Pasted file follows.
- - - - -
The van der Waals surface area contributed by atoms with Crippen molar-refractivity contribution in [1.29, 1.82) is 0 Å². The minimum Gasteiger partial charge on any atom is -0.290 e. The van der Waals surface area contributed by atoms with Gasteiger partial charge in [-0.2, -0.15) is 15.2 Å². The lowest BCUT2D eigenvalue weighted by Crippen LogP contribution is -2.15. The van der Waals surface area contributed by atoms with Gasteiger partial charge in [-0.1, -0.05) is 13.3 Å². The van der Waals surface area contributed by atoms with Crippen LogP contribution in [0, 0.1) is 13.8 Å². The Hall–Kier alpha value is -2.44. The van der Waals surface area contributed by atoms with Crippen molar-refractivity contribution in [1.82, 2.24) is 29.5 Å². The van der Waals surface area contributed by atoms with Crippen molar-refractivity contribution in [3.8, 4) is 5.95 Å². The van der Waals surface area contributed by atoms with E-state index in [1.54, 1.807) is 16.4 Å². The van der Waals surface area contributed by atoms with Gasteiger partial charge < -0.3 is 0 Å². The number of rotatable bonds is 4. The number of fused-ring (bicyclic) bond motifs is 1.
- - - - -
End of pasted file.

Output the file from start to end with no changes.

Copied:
The van der Waals surface area contributed by atoms with Crippen molar-refractivity contribution in [1.29, 1.82) is 0 Å². The minimum Gasteiger partial charge on any atom is -0.290 e. The van der Waals surface area contributed by atoms with Gasteiger partial charge in [-0.2, -0.15) is 15.2 Å². The lowest BCUT2D eigenvalue weighted by Crippen LogP contribution is -2.15. The van der Waals surface area contributed by atoms with Gasteiger partial charge in [-0.1, -0.05) is 13.3 Å². The van der Waals surface area contributed by atoms with Crippen LogP contribution in [0, 0.1) is 13.8 Å². The Hall–Kier alpha value is -2.44. The van der Waals surface area contributed by atoms with Crippen molar-refractivity contribution in [1.82, 2.24) is 29.5 Å². The van der Waals surface area contributed by atoms with Crippen molar-refractivity contribution in [3.8, 4) is 5.95 Å². The van der Waals surface area contributed by atoms with E-state index in [1.54, 1.807) is 16.4 Å². The van der Waals surface area contributed by atoms with Gasteiger partial charge < -0.3 is 0 Å². The number of rotatable bonds is 4. The number of fused-ring (bicyclic) bond motifs is 1.